i am Naija through and through. Naija born. i am queer or same-gender-loving. i am an artist, filmmaker, performer and organizer. i am gender non-conforming.
i am free and the light!

feel free to ask me a question or submit some inspiring materials (naijaboi.tumblr.com/submit)

peace seyi!


Video

Mar 28, 2014
@ 1:21 pm
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210 notes

studioafrica:

The Supreme Price | dir. Joanna Lipper

The Supreme Price is a feature length documentary film produced and directed by Joanna Lipper coming soon to cinemas everywhere.

The film traces the evolution of the Pro-Democracy Movement in Nigeria and efforts to increase the participation of women in leadership roles.

Following the annulment of her father’s victory in Nigeria’s Presidential Election and her mother’s assassination by agents of the military dictatorship, Hafsat Abiola faces the challenge of transforming a corrupt culture of governance into a democracy capable of serving Nigeria’s most marginalized population: women. 

More here

(via blackfilm)


Chat

Mar 28, 2014
@ 3:47 am
Permalink
205,601 notes

21 People On What They Would Tell Their 19-Year-Old Selves

Jonathan, 55: There is no such thing as “the only one”. You will meet lots of “the ones”. Only commit when the timing is right for the both of you – that can take years for some, and that’s okay.

Miranda, 24: Drop pre-med.

Isaac, 48: Deodorant does not count as a shower, and that haircut only looked good on Bon Jovi.

Anya, 42: Make the conscious decision to be happy, and then stick with it. Society will do everything in its power to convince you that your personal happiness is dependent on something external – beauty, success, wealth, etc. – it isn’t.

Parker, 55: 60% of the things you think are important now won’t matter a whit to you by the time you reach 50. The trick is to figure out the important 40% and work it.

Megan, 34: He doesn’t love you, and you will be okay.

Peter, 58: Don’t let anything stand in your way of taking part (or all) of your junior year abroad. You’ll never again have quite the same opportunity to experience a foreign land, for an extended period of time, in your youth. It is destined to be one of the most memorable aspects of your life.

Eleanor, 67: Talk less. Listen more.

Donald, 27: There’s a huge difference between who you want to be and who everyone around you wants you to be. Figure out which is which.

Camille, 56: Always remember: when falling off a horse, pull your tongue in.

Jackson, 57: No one knows anything for sure. They’re all just doing the best they can with what they have, just like you.

Vicki, 47: You’ll never have all the answers, so make every question count.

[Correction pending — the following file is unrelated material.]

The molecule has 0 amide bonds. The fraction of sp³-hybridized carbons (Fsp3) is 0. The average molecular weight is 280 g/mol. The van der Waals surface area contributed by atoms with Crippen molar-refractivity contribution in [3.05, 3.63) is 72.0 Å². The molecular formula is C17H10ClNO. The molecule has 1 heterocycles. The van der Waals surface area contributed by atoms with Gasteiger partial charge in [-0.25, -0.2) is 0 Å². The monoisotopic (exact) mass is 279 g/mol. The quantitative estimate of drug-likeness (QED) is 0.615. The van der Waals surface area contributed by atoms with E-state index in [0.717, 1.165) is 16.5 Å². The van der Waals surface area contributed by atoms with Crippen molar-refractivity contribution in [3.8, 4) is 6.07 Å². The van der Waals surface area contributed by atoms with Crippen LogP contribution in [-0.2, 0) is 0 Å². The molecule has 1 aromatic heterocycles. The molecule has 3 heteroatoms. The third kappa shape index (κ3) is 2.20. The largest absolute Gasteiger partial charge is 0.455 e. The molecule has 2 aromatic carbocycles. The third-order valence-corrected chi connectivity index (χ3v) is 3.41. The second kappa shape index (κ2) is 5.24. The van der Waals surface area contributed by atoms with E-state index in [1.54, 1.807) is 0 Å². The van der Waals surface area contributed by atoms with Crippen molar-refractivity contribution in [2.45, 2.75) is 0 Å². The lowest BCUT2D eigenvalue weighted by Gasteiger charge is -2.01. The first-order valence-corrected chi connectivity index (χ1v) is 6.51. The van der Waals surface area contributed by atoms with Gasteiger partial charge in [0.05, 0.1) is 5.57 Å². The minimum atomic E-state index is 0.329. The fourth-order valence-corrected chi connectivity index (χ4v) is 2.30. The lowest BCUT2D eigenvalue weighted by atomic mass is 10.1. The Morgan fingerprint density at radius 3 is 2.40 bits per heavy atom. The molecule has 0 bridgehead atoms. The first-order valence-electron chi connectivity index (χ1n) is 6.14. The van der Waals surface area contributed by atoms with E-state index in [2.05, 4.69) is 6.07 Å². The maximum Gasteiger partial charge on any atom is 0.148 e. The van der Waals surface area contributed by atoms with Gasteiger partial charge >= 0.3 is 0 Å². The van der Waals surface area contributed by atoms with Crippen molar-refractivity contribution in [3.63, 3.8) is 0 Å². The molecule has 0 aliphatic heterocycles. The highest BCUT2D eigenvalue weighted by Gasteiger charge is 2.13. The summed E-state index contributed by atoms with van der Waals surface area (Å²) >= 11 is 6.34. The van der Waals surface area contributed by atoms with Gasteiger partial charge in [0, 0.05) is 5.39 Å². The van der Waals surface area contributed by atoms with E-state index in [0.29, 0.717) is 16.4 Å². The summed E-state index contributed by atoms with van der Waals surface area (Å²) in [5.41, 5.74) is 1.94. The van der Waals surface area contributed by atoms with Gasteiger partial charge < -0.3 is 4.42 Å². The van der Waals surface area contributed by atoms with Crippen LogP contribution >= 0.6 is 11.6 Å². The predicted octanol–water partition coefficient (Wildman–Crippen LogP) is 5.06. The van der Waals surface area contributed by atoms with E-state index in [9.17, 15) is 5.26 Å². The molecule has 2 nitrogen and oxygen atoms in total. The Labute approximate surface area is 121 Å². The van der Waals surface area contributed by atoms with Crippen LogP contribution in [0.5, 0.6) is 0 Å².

Donald, 38: You don’t have to grow up to be the dad you never had.

Katelyn, 30: Make the most out of college. You will never again be at a place where your only goal is to learn. Learn a lot, learn often, and learn with reckless abandon.

Joshua, 55: Women love to laugh.

Annabelle, 38: Drugs are not beautiful, glamorous or opulent. They are not a remedy, a solution, a cure-all, or a cure-anything.

Colin, 50: You miss so much life when you sleep until 3 PM. Wake up to see sunrises; they are the most stunning of nature’s masterpieces.

Eleanor, 26: Eating two pints of ice cream won’t make you happy. Neither will sprinting 10 miles. Be nice to yourself.

Aaron, 52: Don’t forget to ask that girl in the Oberlin library what kind of perfume she’s wearing. You’ll buy it for her in 20 years.

Scarlett, 54: Don’t be afraid to be yourself. Those that get you will love you, those that don’t, well, their loss. Just remember: Wherever you are, it’s a party.

Zack, 9: I hope you’re awesome. And be nice to girls.


Photo

Mar 20, 2014
@ 2:43 pm
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18 notes

Chimamanda Ngozi Adichie discusses AMERICANAH, fashion, feminism, and her bold stance against Nigeria’s anti-gay laws with Michel Martin of NPR’s Tell Me More. (NPR)
“‘I wrote it because I was angry. I was upset. It was very personal, my reaction to it. And you know, it’s easy to say, ‘I have people I love who are gay,’ which is true, but if I didn’t, I would still have been outraged by it, because I felt it was deeply unjust. And I recognize that I have a voice now in Nigeria, and so I wanted to write it, and I wanted to write it specifically for a Nigerian audience, to say, ‘let’s actually think about this, let’s talk about this.’ And the responses I got, I wasn’t surprised to get … people who said I used to love you but now that I know you support gays, I no longer love you. And when somebody told me this, that this is what her cousin had said, I said, ‘tell your cousin I don’t want her love, if that’s the condition for her love.’”